The Niagara Gorge and the power of the Niagara River were essential to the rise of Niagara Falls industry in the late 19th century. Machines and turbines could be run cheaply and efficiently utilizing the vast amounts of hydropower produced here.
This old wall and staircase was once part of a giant aluminum plant located here in the late 19th and early 20th century. The Pittsburgh Reduction Company built three aluminum plants in the city of Niagara Falls and later named them the Aluminum Company of America (ALCOA).
The first aluminum plant was completed in 1895 a few miles from here on Buffalo Avenue. The other two, completed in 1896 and 1897 respectively, were located on the rim of the Niagara Gorge.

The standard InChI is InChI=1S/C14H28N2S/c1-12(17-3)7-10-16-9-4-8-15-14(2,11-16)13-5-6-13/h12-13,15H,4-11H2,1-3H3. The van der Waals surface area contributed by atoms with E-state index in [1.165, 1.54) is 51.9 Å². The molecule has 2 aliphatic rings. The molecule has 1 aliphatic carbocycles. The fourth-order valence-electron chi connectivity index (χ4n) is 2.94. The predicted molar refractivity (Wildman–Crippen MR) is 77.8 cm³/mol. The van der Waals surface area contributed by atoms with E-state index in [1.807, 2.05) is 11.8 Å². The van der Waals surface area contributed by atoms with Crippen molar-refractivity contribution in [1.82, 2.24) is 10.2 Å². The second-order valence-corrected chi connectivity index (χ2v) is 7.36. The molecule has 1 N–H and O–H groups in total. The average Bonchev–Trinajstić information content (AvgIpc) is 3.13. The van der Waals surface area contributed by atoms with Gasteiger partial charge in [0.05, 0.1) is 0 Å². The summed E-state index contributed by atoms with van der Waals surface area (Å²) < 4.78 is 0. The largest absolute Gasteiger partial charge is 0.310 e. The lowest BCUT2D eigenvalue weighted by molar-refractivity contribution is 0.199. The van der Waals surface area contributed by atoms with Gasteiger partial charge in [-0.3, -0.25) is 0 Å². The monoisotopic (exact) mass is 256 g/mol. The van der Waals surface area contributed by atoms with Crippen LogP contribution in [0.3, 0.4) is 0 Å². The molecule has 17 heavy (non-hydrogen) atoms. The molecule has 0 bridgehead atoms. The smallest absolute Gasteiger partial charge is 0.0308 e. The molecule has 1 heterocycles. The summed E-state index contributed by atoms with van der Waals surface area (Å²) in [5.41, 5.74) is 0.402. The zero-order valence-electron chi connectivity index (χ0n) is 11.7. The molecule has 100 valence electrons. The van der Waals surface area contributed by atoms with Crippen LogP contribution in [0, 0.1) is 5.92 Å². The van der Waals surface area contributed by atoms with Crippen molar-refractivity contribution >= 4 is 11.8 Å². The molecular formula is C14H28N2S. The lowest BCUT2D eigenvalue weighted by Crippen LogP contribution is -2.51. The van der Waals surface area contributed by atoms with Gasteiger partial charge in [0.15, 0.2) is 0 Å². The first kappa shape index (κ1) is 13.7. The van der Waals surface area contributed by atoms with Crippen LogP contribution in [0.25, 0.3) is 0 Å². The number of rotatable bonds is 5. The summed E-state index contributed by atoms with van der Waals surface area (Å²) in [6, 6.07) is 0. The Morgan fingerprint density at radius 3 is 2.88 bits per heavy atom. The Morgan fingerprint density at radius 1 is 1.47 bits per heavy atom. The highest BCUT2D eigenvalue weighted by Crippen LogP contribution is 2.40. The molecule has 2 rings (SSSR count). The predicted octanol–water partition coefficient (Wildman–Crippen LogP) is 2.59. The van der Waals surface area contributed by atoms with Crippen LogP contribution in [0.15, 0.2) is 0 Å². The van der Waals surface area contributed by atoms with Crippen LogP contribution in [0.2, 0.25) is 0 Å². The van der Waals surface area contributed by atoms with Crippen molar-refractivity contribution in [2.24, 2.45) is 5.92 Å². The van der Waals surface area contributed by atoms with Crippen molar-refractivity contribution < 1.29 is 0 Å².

Bauxite Mining + Alumina Refining + Smelting - Aluminum Metal.
The aluminum plants in Niagara Falls based their smelting upon a revolutionary electrolytic process discovered by Charles M. Hall for extracting pure aluminum from common clay. Aluminum smelting traditionally required huge amounts of energy. Hall's process used less electricity and reduced waste by allowing further processing of the aluminum ore. Although today's smelting is more advanced, it is still based on the method Hall invented in his kitchen over 100 years ago.
Did you know? By 1907 ALCOA had contracted with local power companies for 75,000 horsepower, making it the largest aluminum works and user of hydroelectric power in the world.
The Final Product. The aluminum produced in Niagara Falls was refined into masses of metal cast in convenient form for shaping, melting, or refining. These metal "ingots" were sold to other companies at 30 cents per pound. The aluminum was used for airplanes, auto parts, cooking utensils, clock parts, office furniture, and wire.